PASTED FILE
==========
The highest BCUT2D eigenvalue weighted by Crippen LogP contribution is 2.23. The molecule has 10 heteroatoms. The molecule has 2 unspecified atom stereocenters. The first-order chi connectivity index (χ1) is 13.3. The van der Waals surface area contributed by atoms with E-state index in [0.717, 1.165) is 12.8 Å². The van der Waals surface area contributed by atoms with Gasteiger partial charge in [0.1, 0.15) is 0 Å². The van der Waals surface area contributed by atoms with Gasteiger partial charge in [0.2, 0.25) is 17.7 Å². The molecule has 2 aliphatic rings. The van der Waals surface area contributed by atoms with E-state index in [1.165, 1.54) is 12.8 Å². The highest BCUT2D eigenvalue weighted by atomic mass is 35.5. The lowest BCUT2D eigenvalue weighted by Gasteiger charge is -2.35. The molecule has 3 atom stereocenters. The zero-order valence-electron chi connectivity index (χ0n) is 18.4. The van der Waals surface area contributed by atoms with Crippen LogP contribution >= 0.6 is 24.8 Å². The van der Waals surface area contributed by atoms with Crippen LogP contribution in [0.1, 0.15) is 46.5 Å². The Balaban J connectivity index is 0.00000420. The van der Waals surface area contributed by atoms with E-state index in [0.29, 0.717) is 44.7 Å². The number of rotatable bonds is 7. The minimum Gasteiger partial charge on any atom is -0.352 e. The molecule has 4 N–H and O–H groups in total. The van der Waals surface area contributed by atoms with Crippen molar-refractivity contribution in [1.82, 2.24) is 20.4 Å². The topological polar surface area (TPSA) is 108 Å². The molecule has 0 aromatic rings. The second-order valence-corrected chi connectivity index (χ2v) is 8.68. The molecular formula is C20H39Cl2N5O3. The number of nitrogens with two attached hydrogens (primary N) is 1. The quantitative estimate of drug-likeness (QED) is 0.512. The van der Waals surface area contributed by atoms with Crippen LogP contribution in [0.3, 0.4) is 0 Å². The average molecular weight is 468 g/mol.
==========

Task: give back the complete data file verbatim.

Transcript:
The highest BCUT2D eigenvalue weighted by Crippen LogP contribution is 2.23. The molecule has 10 heteroatoms. The molecule has 2 unspecified atom stereocenters. The first-order chi connectivity index (χ1) is 13.3. The van der Waals surface area contributed by atoms with E-state index in [0.717, 1.165) is 12.8 Å². The van der Waals surface area contributed by atoms with Gasteiger partial charge in [0.1, 0.15) is 0 Å². The van der Waals surface area contributed by atoms with Gasteiger partial charge in [0.2, 0.25) is 17.7 Å². The molecule has 2 aliphatic rings. The van der Waals surface area contributed by atoms with E-state index in [1.165, 1.54) is 12.8 Å². The highest BCUT2D eigenvalue weighted by atomic mass is 35.5. The lowest BCUT2D eigenvalue weighted by Gasteiger charge is -2.35. The molecule has 3 atom stereocenters. The zero-order valence-electron chi connectivity index (χ0n) is 18.4. The van der Waals surface area contributed by atoms with Crippen LogP contribution >= 0.6 is 24.8 Å². The van der Waals surface area contributed by atoms with Crippen LogP contribution in [0.1, 0.15) is 46.5 Å². The Balaban J connectivity index is 0.00000420. The van der Waals surface area contributed by atoms with E-state index in [0.29, 0.717) is 44.7 Å². The number of rotatable bonds is 7. The minimum Gasteiger partial charge on any atom is -0.352 e. The molecule has 4 N–H and O–H groups in total. The van der Waals surface area contributed by atoms with Crippen molar-refractivity contribution in [1.82, 2.24) is 20.4 Å². The topological polar surface area (TPSA) is 108 Å². The molecule has 0 aromatic rings. The second-order valence-corrected chi connectivity index (χ2v) is 8.68. The molecular formula is C20H39Cl2N5O3. The number of nitrogens with two attached hydrogens (primary N) is 1. The quantitative estimate of drug-likeness (QED) is 0.512. The van der Waals surface area contributed by atoms with Crippen LogP contribution in [0.3, 0.4) is 0 Å². The average molecular weight is 468 g/mol.